How Impact on students extends past graduation

How Impact on students extends past graduation

My school celebrated homecoming last weekend. I usually don’t get very nostalgic about homecoming.  At my school, it’s the usual homecoming week. There are some contests for students in the Greek community throughout the week and some special events for the alumni who return to campus. I often forget about the week and its importanceteachers impact on students, too busy worrying about the second half of the semester, the grading, planning for next semester and working on a couple papers I need to write. That is, until Friday.

It was a morning like any other, prepping for class, dealing with student meetings to go over their courses for next semester and grading. One meeting just wrapped up and I had 12 minutes before class when a face peeked into my doorway and said, “Hi Don – do you remember me?”

His name escaped me for a second, but as he started saying it, I helped him finish. He was no stranger to my office, as he had been in several of my classes when he was an undergrad. He was a good guy, who, like many other college students, needed some help maneuvering through college and preparing for life away from campus.

We chatted for a while, and then he reached in his bag. “I have something for you.” As he handed it to me, he said, “Thanks.” We talked some more and I had to go to class, but my day had been made.

As educators, we touch people’s lives. When they are on our campus, these students are experiencing the new world of college. As they go through college, they have questions and concerns, and we try to guide them as best we can. Each student comes from a unique background, but one thing is the same – college, and the people around them, affect their lives forever. After a few years at our colleges and universities, they graduate and move on, facing new challenges, but the time we spent with them is invaluable as they transformed into adults.

Like many other faculty, I stay connected through Facebook, Twitter, Instagram and LinkedIn. My rule is I don’t friend them, but accept their requests. That removes the awkwardness of a professor asking to be their friend. Whenever I log in to social media, their life events come before me, weddings, birthdays, promotions.

Sometimes I sit idly by, wondering if the student from several years ago still remembers who I am. But last Friday proved that the students do remember who I am and, more importantly, still want to share their life events with me.

It isn’t simply these life events that they share. As my first students move into managerial positions, these are opportunities to stay in contact with the people who will be hiring the next round of graduates. These former students can also offer insights into the changing world, offering advice as to what’s expected of graduates and what courses and experiences would best benefit them as they look for a job. These former students also offer opportunities for current students looking for guidance. In the past, when I hear of someone with similar interests of a former student, such as moving to another city or chasing a dream, I ask if it would be okay to introduce them, to allow them to talk about those interests and ask questions to someone who has done what they hope to.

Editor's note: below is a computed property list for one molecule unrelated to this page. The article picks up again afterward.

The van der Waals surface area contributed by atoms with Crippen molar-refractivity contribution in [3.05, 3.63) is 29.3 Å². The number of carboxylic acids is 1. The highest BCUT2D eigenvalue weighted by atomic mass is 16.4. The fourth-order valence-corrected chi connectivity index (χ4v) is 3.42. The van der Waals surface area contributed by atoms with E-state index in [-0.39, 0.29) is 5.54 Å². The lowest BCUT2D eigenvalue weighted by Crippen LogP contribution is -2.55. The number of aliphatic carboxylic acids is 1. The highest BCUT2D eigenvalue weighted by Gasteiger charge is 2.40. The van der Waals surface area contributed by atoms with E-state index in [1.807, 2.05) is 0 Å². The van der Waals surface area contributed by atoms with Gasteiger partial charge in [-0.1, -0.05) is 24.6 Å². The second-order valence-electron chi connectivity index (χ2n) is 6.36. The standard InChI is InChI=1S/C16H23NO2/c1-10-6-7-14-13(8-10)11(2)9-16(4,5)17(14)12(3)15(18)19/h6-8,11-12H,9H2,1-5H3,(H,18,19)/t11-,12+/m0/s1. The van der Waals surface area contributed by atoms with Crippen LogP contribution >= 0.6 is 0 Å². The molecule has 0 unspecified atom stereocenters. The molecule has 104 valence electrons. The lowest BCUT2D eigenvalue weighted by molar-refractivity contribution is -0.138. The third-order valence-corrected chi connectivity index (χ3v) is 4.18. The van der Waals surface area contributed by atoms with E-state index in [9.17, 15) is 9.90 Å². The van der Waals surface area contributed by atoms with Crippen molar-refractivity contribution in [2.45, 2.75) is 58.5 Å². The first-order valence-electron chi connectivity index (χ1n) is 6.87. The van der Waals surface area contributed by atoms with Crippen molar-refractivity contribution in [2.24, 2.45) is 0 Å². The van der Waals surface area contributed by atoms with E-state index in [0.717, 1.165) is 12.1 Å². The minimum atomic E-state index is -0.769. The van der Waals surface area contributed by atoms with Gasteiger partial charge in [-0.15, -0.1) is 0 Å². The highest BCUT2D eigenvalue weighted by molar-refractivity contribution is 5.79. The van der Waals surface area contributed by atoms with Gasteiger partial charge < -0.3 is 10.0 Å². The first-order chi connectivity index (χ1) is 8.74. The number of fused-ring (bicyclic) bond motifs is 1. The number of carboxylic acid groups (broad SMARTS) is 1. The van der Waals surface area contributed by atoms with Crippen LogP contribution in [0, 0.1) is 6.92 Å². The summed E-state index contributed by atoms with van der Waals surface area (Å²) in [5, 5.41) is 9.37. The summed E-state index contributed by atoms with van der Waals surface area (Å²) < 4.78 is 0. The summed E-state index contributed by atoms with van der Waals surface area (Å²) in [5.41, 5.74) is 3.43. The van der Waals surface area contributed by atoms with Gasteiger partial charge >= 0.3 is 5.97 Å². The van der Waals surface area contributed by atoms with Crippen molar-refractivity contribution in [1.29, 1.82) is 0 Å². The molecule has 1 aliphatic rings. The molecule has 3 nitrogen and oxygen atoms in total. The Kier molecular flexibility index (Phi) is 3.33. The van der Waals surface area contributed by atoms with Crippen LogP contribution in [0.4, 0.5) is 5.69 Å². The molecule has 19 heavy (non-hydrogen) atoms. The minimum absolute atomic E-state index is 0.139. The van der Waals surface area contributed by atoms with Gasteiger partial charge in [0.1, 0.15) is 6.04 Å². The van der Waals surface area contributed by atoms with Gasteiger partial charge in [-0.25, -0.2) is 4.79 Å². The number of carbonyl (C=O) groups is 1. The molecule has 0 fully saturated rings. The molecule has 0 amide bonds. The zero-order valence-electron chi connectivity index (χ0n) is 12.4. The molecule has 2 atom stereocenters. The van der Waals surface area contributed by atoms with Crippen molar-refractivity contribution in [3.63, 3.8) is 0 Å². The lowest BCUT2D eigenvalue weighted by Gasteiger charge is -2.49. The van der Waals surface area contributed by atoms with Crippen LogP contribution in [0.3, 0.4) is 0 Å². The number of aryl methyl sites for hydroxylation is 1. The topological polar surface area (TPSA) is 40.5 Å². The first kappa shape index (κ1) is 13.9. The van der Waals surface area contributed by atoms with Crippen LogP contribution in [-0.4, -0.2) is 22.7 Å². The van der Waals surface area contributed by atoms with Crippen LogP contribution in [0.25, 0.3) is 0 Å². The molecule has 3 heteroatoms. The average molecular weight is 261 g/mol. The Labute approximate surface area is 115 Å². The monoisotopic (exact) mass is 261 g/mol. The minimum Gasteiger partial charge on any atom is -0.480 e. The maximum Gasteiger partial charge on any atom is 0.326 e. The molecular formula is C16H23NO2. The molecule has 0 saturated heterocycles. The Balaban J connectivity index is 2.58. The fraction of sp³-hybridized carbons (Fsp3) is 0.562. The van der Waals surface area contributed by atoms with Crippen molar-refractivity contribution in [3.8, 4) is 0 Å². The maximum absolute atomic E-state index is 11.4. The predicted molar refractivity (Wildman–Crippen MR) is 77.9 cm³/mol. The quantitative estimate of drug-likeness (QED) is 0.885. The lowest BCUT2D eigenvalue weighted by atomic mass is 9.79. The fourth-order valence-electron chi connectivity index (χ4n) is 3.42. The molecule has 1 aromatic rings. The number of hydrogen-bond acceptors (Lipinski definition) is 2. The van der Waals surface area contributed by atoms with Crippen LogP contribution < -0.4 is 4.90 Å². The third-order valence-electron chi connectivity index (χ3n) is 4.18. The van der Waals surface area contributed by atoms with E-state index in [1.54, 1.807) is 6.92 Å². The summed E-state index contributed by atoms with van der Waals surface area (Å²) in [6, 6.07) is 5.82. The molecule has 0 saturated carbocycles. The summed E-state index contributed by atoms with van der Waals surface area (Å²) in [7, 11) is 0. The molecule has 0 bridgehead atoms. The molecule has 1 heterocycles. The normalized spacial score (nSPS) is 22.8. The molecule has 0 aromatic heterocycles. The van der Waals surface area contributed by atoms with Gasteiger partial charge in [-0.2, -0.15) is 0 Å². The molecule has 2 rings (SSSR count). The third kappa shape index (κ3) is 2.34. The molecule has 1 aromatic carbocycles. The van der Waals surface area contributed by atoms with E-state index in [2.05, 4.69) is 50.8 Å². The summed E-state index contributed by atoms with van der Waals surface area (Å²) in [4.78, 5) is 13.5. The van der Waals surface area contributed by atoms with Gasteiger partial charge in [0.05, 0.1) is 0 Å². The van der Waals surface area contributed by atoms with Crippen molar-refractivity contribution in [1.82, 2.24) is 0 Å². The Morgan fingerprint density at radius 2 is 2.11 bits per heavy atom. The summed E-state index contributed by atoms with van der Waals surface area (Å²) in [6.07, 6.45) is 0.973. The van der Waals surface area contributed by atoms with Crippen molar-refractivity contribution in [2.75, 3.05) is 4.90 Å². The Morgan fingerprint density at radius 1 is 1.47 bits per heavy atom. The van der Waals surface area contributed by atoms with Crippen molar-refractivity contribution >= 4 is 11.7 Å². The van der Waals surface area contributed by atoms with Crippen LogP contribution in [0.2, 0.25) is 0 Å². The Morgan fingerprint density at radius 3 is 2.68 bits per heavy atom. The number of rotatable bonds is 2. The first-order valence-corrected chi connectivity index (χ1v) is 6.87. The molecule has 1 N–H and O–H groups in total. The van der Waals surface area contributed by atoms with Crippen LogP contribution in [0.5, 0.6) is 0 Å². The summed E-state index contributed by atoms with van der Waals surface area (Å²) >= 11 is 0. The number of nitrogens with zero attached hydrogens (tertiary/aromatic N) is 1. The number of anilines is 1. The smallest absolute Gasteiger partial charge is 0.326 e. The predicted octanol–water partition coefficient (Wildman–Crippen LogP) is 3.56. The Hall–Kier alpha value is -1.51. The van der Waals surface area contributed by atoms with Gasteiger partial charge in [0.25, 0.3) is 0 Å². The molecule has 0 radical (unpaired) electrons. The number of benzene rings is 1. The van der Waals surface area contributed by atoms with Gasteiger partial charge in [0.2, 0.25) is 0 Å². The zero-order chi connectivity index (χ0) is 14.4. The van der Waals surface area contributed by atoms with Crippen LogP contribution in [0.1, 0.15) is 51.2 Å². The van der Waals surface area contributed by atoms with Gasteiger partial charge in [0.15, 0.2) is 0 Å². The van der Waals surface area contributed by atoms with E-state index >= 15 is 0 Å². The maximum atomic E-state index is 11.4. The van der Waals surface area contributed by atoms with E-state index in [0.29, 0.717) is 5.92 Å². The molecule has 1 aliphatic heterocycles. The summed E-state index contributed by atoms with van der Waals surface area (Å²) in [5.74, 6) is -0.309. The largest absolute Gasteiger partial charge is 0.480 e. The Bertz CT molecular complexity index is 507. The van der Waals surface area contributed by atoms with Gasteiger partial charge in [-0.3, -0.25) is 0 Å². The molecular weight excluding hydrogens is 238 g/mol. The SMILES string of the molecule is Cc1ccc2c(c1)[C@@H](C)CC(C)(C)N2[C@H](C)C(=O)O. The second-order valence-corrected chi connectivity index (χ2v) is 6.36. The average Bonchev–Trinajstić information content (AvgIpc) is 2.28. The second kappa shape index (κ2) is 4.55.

The students we helped years ago, the ones we sat with and offered advice or listened to while they grumbled about another class, or who told us first about an accomplishment, still remember us. They don’t forget about us when they no longer walk our campuses, instead, we should find ways to cultivate that relationship. Just as they learned from us, we can learn from them. And the way to do that is by not only staying connected on social media, but staying active,including commenting on their posts and even every once in a while asking “How are you doing?”

We all get busy. Managing classes, grading, planning, committee work, as well as maintaining our outside lives. But we also need to remember that our students are always our students. Just as they don’t forget us, we don’t forget them.

photo credit: Gage Skidmore <a href=”http://www.flickr.com/photos/22007612@N05/24543442836″>Martin O’Malley with supporter</a> via <a href=”http://photopin.com”>photopin</a> <a href=”https://creativecommons.org/licenses/by-sa/2.0/”>(license)</a>


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